MONTREAL– Few Montreal Canadiens rookies have earned the trust of their head coach as quickly as defenceman Kaiden Guhle, who has only played four games in the NHL yet seems to have at least four years of experience in the league every time he hits the ice.
His stoic attitude combined with an incredibly well-rounded skill set has already earned him a place on the top pairing alongside David Savard.
And now, head coach Martin St-Louis has rewarded the 20-year-old with a place on the second power-play unit.
Guhle played on the powerplay with the Edmonton Oil Kings and Prince Albert Raiders in the WHL, scoring 3 goals and 14 assists in 42 games last season.
But he knows things will be a little more difficult in the NHL.
“It’s a little bit tougher,” said Guhle. “It’s a little bitter quicker out there. Quicker reads. Quicker plays. It’s something I’m excited for.”
Guhle isn’t just providing lip service when he explains his excitement level regarding potential power-play usage. He’s the type of player that wants to excel in every area on the ice, ultimately pushing his team toward victory. He’s often said he wants to win at all costs.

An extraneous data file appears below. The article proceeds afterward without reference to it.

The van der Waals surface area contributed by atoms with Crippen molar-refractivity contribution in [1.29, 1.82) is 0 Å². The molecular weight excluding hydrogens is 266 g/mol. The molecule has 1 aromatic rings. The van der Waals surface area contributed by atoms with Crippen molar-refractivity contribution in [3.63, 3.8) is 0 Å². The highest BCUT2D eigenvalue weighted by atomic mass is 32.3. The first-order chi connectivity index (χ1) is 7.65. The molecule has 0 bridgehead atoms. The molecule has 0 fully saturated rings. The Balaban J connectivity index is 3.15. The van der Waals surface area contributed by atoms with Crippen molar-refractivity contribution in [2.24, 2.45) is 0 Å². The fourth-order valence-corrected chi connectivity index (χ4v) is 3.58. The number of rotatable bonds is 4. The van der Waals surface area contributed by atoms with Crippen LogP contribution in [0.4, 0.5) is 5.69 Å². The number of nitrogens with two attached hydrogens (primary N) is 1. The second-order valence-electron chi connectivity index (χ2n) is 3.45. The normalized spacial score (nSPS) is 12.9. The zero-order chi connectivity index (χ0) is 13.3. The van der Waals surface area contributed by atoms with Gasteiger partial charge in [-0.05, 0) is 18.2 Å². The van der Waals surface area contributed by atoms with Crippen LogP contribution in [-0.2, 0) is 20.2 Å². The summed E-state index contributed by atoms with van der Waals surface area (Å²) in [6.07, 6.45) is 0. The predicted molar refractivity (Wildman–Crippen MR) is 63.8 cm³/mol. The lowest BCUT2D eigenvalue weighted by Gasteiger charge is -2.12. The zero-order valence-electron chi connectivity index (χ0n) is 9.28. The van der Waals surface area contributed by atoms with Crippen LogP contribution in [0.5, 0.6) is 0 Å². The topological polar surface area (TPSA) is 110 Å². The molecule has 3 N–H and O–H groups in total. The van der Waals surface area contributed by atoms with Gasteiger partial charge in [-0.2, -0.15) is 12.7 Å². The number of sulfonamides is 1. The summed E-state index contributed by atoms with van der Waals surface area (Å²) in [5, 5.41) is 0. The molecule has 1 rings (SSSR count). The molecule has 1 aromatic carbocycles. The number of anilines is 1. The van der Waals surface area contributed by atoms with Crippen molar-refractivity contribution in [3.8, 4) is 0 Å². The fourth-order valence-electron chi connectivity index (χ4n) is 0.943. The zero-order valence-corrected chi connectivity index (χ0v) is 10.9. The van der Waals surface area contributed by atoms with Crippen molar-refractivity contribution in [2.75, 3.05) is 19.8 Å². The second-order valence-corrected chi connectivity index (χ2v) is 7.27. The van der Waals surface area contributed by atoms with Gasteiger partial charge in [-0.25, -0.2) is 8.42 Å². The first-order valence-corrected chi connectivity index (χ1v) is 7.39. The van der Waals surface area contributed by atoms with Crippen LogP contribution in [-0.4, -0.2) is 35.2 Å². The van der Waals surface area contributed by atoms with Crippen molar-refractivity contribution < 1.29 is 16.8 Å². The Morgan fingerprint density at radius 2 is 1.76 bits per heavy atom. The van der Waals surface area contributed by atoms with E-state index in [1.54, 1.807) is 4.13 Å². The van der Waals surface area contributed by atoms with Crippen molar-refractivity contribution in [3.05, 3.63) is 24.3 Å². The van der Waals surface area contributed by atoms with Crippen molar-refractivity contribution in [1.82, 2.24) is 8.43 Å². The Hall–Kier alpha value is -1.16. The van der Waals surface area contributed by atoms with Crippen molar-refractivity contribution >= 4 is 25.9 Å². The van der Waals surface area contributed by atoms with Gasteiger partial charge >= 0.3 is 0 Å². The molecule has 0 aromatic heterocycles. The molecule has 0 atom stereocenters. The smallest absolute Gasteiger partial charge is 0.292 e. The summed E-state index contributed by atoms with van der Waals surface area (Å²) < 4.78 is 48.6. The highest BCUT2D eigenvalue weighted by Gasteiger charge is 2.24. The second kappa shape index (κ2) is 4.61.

But he’s also aware this may not be a permanent assignment. He needs to continue his impressive progress if he’s to make an impact every game.
“I didn’t really come into this year with many expectations,” said Guhle. “I just came in trying to make the team and improve every day. It’s nice to have a start like this, but at the same time, it’s only four games, and it’s an 82-game season. I’ve got to keep it going all year.”
Guhle played a team-high 24 minutes and 43 seconds in Monday night’s win against the Penguins, which put him to the test against yet another elite player, this time Sidney Crosby.
Once you add Crosby to the list of players Guhle has faced in his young NHL career, players like Auston Matthews and Alex Ovechkin, it becomes clear why Martin St-Louis trusts Guhle with so many responsibilities at such a young age.
Guhle is the hockey equivalent of an old soul. A player that plays and acts like he’s seen it all, even if he’s consistently facing new challenges.
But regardless of how well Guhle has fared in his new endeavours, there is a risk he may become overwhelmed with his responsibilities, an issue faced by almost every young defenceman has to deal with when tasked with shutting down some of the best players in the league.
Can he keep it up?
“I don’t know,” said St-Louis. “In Junior, Guhle played a lot. But 25 or 30 minutes in Junior isn’t the same as in the National Hockey League. He has to get used to that conditioning level. But it’s hard to picture him playing all those minutes every year. We’ll get some reinforcements when we’re healthy, so we’ll have to keep an eye on his usage.”
Kaiden Guhle probably won’t receive 25 minutes per game for the remainder of the season, but his early baptism by fire has revealed one thing: he’s the type of player coaches can rely upon when the game is on the line.